She stamps and squeals when other horses pass her stall. She forgets her manners, swishing her tail and trying to nip when you groom and tack her up. And when you ride she’s a total airhead, ignoring your aids, whinnying, jigging and dancing, rubbernecking right and left.
Yes, your mare’s in heat, and how you feel about that likely depends on your plans for her. If this is the year you plan to breed her, you may welcome the signs. If she’s days away from an important competition, not so much.
Timing is everything, either way. In this article Karen Wolfsdorf, DVM, a specialist in equine reproduction at the Hagyard Equine Medical Institute in Lexington, Kentucky, explains how you can influence your mare’s heat cycle to meet your goal—whether that’s top performance this year or a new foal at her side next year. For an overview of exactly what goes on when she cycles, see “The Heat Cycle” below.
Your mare may hardly change when she comes into heat, or she may behave so erratically that you wish you’d bought a gelding. Most fall somewhere between those extremes. You may notice that she’s increasingly distracted. She may develop a passionate attachment to one of her barn buddies and whinny constantly if that horse is out of sight. She may squeal and kick out at the slightest provocation. She may also become sensitive in her back and sides and throw hissy fits when you apply leg pressure. Some mares are unusually spooky as estrus approaches.
How much of your mare’s behavior is due to hormone swings? “Ovaries are unfairly blamed for lots of problems, including lameness and training issues, so first rule out other causes,” Dr. Wolfsdorf says. Discuss the problems with your veterinarian and your trainer. Keep a journal of your mare’s behavior.
Consistently abnormal behavior is more likely to be a sign of underlying problems not related to your mare’s cycle, Dr. Wolfsdorf says. For example, ovarian tumors occasionally occur in mares. The most common type, the granulosa-cell tumor, can produce testosterone and other hormones that trigger aggression or “studdish” behavior, such as teasing other mares. Your mare may appear to be constantly in heat or never in heat. (Your veterinarian can find these tumors with rectal palpation, ultrasound and hormonal testing, and they can be surgically removed.)
If you find that your mare’s behavior fits the normal cyclical, seasonal heat pattern—she’s great for two weeks and a basket case the next week—odds are it’s heat-related. How big is the problem? Unless her behavior is a danger to herself or others, the answer depends on whether it interferes with what you want to do. If she’s harder to ride or doesn’t perform well during estrus, you may decide to just take it easy or give her time off on those days. But if you need to stick to a competition or training schedule, you may decide to control the timing of her heat cycle with hormone therapy.
Medications to control the cycle are available by prescription from your veterinarian, who can help you figure out what’s best for your mare and your situation. Most of these medications don’t affect long-term fertility and, because most mimic hormones circulating naturally in your mare’s system, shouldn’t run afoul of competition drug rules. “Every mare is different,” Dr. Wolfsdorf notes, “so some approaches may work better than others for yours.”
Progesterone. This is the hormone that dominates during diestrus and keeps the mare from coming into heat. There are various types, with varying effectiveness. These medications should be used cautiously in mares with a history of uterine inflammation or infection because they can make that condition worse.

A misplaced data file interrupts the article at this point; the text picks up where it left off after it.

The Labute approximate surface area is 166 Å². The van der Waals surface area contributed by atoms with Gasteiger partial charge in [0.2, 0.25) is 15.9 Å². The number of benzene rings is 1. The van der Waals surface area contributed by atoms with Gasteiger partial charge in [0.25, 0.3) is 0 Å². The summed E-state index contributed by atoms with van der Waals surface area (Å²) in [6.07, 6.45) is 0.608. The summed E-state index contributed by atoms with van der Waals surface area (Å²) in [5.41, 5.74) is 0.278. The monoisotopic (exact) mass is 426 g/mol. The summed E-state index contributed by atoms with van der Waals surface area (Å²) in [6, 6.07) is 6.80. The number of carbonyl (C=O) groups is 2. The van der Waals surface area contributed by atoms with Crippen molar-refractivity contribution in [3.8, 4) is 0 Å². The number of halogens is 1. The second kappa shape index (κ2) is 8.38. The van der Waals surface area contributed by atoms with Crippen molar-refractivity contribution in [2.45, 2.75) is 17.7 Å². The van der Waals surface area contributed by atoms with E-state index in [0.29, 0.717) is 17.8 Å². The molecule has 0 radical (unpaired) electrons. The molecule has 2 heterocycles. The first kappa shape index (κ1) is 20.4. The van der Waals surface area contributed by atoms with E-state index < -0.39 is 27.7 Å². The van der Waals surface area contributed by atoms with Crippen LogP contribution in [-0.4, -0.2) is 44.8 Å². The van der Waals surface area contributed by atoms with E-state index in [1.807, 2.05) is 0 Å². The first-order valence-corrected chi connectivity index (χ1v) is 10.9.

Regu-Mate(altrenogest) is a liquid oral medication that provides a synthetic source of progesterone. If you start it during diestrus, it will prevent your mare from returning to estrus as long as she continues to get a daily dose. When you stop, she’ll probably come into heat within five to 10 days. It’s easy to ?administer and works well in most mares.
- You can use Regu-Mate as a temporary fix to be sure your mare won’t be in heat for a big competition, or keep her on it spring through fall.
- At about $2.50 a day, keeping a mare on this medication can be expensive.
- Regu-Mate is usually given with a dose syringe (it can be mixed in feed). Because the hormone can be absorbed through the skin, you need to wear nonporous gloves and handle it carefully. If you’re pregnant, get someone else to do it.
Progesterone injections are given into the muscle and usually take effect within 24 hours. The injections delay heat anywhere from five days to a month or so, Dr. Wolfsdorf says, depending on the type of progesterone, the administration vehicle (the substance mixed with the active ingredient) and the individual mare’s ?response. Medoxyprogesterone acetate?the human contraceptive
Depo-Provera is sometimes given, but studies have shown it to be less reliable than other forms of progesterone as a way to suppress estrus in mares.
- For season-long control, progesterone injections may be more convenient and less expensive than the oral medication, depending on how often your mare needs them.
- It’s important to know the duration of activity of the product you use in your mare, so you know how long an injection will keep her out of heat.
- Swelling at the injection site may be a side effect, depending on the dose and the administration vehicle.
P&E. Progesterone combined with estradiol 17B (a form of estrogen) may help when progesterone alone doesn’t solve behavior problems. This happens in some mares, Dr. Wolfsdorf says, because progesterone delays the onset of heat but doesn’t stop ovarian activity so follicles can still develop in the ovaries. Adding estradiol suppresses follicular activity.
- P&E is available by prescription from compounding pharmacies as an intramuscular injection, in a short-acting formulation given daily or in slow-release formulation that acts for about 10 days.
- Progesterone and estradiol are ingredients in implants (Synovex) designed to promote weight gain in cattle but these implants aren’t effective in controlling estrus. Inserted under the skin, they release low doses of the hormones over 100 days or more. Researchers at Colorado State University found that even multiple implants didn’t keep mares from coming into heat.
Oxytocin. This naturally occurring hormone is also used to suppress heat. It can delay estrus for 30 days or more, Dr. Wolfsdorf says.